Escalation, Wall St. woes pressure TA
Tel Aviv stocks wilted as fighting in the North escalated, rumors of Israeli casualties turned out to be true, and the cabinet decided to expand the IDF's ground operation. Sentiment was further soured by the negative trend on Wall Street the previous night based on worries that the Fed's decision to leave U.S. lending rates unchanged at 5.25 percent was a mere respite from the 17 consecutive rate hikes over the last two years.
The TA-25 index dropped by 1.8 percent to 792.5 points, the TA-100 index lost 1.7 percent to 808.9, and the Tel-Tech 15 index fell by 1.1 percent, dragged down by dual-listed stocks. Bonds also retreated, by a steep 0.4 percent for long-term Shahars, and 0.2 percent for CPI-linked Galils. Total turnover was NIS 950 million.
Teva Pharmaceuticals (TASE: TEVA) bucked the trend with an 0.3 percent gain on NIS 118 million turnover, the highest of the day. Shares in the Israeli generic drugs giant had soared on enormous turnover of almost NIS 650 million on Tuesday. Later that night, the company's share price gained 5.2 percent on Wall Street, after the company reported positive second-quarter results, thereby allaying some concerns about the generic drugs sphere. But analysts remained mixed: Leader & Co analyst Ori Hershkovits repeated a Buy recommendation in a gushing report, but Merrill Lynch remained at Neutral.
Lipman Electronic Engineering (TASE: LPMA), also a dual-listed stock, dropped 0.4 percent on NIS 2.2 million turnover after reporting second-quarter financials earlier this week. The company is about to be taken over by Verifone, with the handover expected to take place at the end of October. Lipman said it netted $7.5 million on $62.8 million revenues. Minus stock option costs, the company's non-GAAP profit was $9.1 million, or 34 cents per share.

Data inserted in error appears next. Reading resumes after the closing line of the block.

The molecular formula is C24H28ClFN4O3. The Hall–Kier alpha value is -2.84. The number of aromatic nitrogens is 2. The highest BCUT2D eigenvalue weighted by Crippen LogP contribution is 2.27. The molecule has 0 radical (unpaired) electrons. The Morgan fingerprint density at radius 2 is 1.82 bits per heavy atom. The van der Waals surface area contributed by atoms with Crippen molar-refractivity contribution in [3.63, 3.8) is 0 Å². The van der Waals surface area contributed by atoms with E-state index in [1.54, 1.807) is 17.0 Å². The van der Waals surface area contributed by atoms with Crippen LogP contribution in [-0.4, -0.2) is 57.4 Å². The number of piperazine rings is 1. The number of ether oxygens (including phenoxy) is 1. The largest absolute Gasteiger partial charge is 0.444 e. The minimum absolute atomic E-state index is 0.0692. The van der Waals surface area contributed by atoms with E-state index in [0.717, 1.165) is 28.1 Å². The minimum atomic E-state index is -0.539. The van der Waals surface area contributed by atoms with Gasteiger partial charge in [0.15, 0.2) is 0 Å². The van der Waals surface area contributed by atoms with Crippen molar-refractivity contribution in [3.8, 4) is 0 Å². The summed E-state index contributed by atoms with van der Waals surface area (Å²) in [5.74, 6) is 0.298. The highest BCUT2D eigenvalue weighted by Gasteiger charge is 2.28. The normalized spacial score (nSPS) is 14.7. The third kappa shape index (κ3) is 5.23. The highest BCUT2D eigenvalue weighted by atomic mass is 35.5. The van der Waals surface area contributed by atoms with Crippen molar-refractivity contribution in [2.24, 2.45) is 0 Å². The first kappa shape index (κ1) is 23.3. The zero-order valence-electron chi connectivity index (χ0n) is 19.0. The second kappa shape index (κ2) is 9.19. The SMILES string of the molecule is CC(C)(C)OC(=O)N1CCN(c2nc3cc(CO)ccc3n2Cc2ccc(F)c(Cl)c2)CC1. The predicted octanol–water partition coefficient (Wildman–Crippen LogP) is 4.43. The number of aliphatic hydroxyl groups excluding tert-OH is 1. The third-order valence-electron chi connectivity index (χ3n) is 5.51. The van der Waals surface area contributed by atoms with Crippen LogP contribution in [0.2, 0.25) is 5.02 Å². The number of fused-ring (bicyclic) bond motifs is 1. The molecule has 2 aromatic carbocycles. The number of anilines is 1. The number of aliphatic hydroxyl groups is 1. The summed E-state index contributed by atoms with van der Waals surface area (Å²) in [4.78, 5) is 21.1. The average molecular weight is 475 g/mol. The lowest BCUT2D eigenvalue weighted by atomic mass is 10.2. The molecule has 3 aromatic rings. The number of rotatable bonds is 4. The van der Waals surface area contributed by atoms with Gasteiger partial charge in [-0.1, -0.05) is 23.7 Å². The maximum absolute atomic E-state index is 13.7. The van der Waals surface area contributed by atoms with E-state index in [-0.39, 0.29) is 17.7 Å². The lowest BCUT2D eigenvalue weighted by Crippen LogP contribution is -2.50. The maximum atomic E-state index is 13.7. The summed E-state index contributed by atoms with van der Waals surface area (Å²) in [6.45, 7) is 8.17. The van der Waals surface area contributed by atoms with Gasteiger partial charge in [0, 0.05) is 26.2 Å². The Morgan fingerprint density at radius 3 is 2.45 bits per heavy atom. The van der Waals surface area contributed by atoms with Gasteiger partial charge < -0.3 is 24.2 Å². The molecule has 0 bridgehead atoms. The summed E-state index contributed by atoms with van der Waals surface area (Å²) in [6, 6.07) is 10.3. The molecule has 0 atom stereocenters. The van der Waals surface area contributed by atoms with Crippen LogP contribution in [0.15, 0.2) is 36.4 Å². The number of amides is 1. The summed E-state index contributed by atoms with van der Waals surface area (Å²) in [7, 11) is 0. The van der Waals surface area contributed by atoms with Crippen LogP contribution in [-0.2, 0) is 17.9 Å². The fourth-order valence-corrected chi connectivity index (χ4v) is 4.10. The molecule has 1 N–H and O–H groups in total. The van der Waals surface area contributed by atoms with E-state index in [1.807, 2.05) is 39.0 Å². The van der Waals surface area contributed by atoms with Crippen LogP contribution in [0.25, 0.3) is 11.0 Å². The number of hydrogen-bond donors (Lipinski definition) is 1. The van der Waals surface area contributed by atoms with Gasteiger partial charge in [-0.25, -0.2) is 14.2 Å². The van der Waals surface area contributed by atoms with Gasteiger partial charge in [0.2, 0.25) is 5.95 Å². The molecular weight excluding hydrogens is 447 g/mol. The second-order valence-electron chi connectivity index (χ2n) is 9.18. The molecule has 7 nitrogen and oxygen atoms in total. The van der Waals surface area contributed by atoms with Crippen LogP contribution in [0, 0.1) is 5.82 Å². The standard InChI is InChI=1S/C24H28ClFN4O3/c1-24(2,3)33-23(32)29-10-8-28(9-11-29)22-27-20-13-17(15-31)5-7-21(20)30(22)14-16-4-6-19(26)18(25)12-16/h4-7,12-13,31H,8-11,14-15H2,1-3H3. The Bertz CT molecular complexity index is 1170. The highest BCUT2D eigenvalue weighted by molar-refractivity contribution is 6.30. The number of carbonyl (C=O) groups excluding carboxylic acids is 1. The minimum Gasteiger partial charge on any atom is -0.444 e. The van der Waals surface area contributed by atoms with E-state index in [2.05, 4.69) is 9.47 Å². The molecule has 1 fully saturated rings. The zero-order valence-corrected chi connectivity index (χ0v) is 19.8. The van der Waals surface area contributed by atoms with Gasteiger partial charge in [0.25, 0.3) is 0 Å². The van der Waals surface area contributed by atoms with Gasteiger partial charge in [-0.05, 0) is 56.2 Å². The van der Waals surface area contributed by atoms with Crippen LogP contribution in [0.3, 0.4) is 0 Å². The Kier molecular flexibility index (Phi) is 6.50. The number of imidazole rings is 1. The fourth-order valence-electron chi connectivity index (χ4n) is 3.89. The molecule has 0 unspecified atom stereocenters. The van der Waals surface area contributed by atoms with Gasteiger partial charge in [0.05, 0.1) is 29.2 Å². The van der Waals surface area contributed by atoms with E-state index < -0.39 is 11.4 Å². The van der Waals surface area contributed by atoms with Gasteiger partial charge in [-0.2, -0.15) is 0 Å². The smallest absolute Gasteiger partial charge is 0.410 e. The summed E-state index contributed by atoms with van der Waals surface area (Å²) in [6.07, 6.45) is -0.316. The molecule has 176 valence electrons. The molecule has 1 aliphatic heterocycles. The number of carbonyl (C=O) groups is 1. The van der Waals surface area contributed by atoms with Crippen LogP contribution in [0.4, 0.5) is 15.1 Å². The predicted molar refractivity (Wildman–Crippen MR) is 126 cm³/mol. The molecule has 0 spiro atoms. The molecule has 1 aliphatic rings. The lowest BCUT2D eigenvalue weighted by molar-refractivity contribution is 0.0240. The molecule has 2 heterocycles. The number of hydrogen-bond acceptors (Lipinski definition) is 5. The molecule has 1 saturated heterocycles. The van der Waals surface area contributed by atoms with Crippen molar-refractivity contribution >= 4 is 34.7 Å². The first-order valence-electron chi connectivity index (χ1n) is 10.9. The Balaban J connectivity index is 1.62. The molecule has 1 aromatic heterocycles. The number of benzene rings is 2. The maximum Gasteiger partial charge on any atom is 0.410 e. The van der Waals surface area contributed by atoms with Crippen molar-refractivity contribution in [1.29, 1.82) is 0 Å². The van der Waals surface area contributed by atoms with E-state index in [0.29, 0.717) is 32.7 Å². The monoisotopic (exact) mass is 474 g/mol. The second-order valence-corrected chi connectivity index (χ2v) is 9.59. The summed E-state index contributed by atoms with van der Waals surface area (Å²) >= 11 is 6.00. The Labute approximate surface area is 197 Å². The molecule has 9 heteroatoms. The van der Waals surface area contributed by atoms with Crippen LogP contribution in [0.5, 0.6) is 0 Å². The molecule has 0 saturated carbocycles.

Tadiran Communications (TASE: TDCM) added 0.5 percent after announcing that one of its subsidiaries had received a $15 million order from the U.S. Army for ruggedized handheld and other portable computers.
Elbit Systems (TASE: ESLT), the parent company of Tadiran Communications, dropped 2.2 percent despite filing strong reports Tuesday night.
The Tel Aviv Real Estate-15 index lost 2.8 percent. Electra Real Estate (TASE: ELCRE) fell by 1.4 percent, although it reported a 166-percent increase in revenues to NIS 49.6 million. Africa Israel (TASE: AFIL) dived 4.4 percent after being downgraded by Clal Finance Batucha earlier this week.
The big banks also lost ground, with Bank Hapoalim (TASE: POLI) dropping 2.1 percent and Bank Leumi (TASE: LUMI) losing 2.3 percent. Insurance companies also were not spared: Migdal (TASE: MGDL) lost 1.4 percent, Harel (TASE:HRL) retreated by 3.3 percent, and Clal Insurance (TASE: CLIS) lost 2.5 percent.
Given Imaging (TASE: GIVN) lost 3.2 percent on NIS 2.8 million turnover. It transpired yesterday that the reason the medical technology company's stock had risen 15 percent in the last week was that Nochi Dankner had ordered two IDB group companies - Discount Investment (TASE: DISI) and Elron (TASE: ELRN) - to buy shares in the company. Each bought 540,000 shares for a total of about $20 million.
Ham-Let (TASE: HAML) started the day 6 percent ahead after publishing good second-quarter results, but ended up 1.5 percent on tremendous turnover for the share - NIS 5.6 million.
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